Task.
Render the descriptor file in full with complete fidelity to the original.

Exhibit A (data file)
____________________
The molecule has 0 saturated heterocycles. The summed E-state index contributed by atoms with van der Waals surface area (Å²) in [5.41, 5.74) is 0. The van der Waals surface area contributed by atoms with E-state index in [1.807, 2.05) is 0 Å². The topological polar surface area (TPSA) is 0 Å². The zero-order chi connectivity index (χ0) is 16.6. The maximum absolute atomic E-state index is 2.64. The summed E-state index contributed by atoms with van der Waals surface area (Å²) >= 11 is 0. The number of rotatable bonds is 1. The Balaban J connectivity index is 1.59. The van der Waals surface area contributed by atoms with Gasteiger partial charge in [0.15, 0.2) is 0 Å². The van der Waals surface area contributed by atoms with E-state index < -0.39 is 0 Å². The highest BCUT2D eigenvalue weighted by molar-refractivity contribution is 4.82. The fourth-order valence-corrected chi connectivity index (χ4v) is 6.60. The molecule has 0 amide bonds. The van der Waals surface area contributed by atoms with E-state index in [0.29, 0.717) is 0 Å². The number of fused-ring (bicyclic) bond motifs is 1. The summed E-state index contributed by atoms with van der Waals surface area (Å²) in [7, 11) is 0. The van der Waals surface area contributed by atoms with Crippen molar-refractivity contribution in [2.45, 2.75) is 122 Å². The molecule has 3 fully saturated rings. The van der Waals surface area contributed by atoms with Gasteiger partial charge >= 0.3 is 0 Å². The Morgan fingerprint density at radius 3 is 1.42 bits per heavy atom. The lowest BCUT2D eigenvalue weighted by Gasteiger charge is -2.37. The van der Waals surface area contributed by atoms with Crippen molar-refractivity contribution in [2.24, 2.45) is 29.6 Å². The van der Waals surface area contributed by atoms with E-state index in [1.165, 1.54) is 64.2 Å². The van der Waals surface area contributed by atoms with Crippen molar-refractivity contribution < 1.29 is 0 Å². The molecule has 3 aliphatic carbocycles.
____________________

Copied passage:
The molecule has 0 saturated heterocycles. The summed E-state index contributed by atoms with van der Waals surface area (Å²) in [5.41, 5.74) is 0. The van der Waals surface area contributed by atoms with E-state index in [1.807, 2.05) is 0 Å². The topological polar surface area (TPSA) is 0 Å². The zero-order chi connectivity index (χ0) is 16.6. The maximum absolute atomic E-state index is 2.64. The summed E-state index contributed by atoms with van der Waals surface area (Å²) >= 11 is 0. The number of rotatable bonds is 1. The Balaban J connectivity index is 1.59. The van der Waals surface area contributed by atoms with Gasteiger partial charge in [0.15, 0.2) is 0 Å². The van der Waals surface area contributed by atoms with E-state index < -0.39 is 0 Å². The highest BCUT2D eigenvalue weighted by molar-refractivity contribution is 4.82. The fourth-order valence-corrected chi connectivity index (χ4v) is 6.60. The molecule has 0 amide bonds. The van der Waals surface area contributed by atoms with E-state index in [0.29, 0.717) is 0 Å². The number of fused-ring (bicyclic) bond motifs is 1. The summed E-state index contributed by atoms with van der Waals surface area (Å²) in [7, 11) is 0. The van der Waals surface area contributed by atoms with Crippen molar-refractivity contribution in [2.45, 2.75) is 122 Å². The molecule has 3 fully saturated rings. The van der Waals surface area contributed by atoms with Gasteiger partial charge >= 0.3 is 0 Å². The Morgan fingerprint density at radius 3 is 1.42 bits per heavy atom. The lowest BCUT2D eigenvalue weighted by Gasteiger charge is -2.37. The van der Waals surface area contributed by atoms with Crippen molar-refractivity contribution in [2.24, 2.45) is 29.6 Å². The van der Waals surface area contributed by atoms with E-state index in [1.165, 1.54) is 64.2 Å². The van der Waals surface area contributed by atoms with Crippen molar-refractivity contribution < 1.29 is 0 Å². The molecule has 3 aliphatic carbocycles.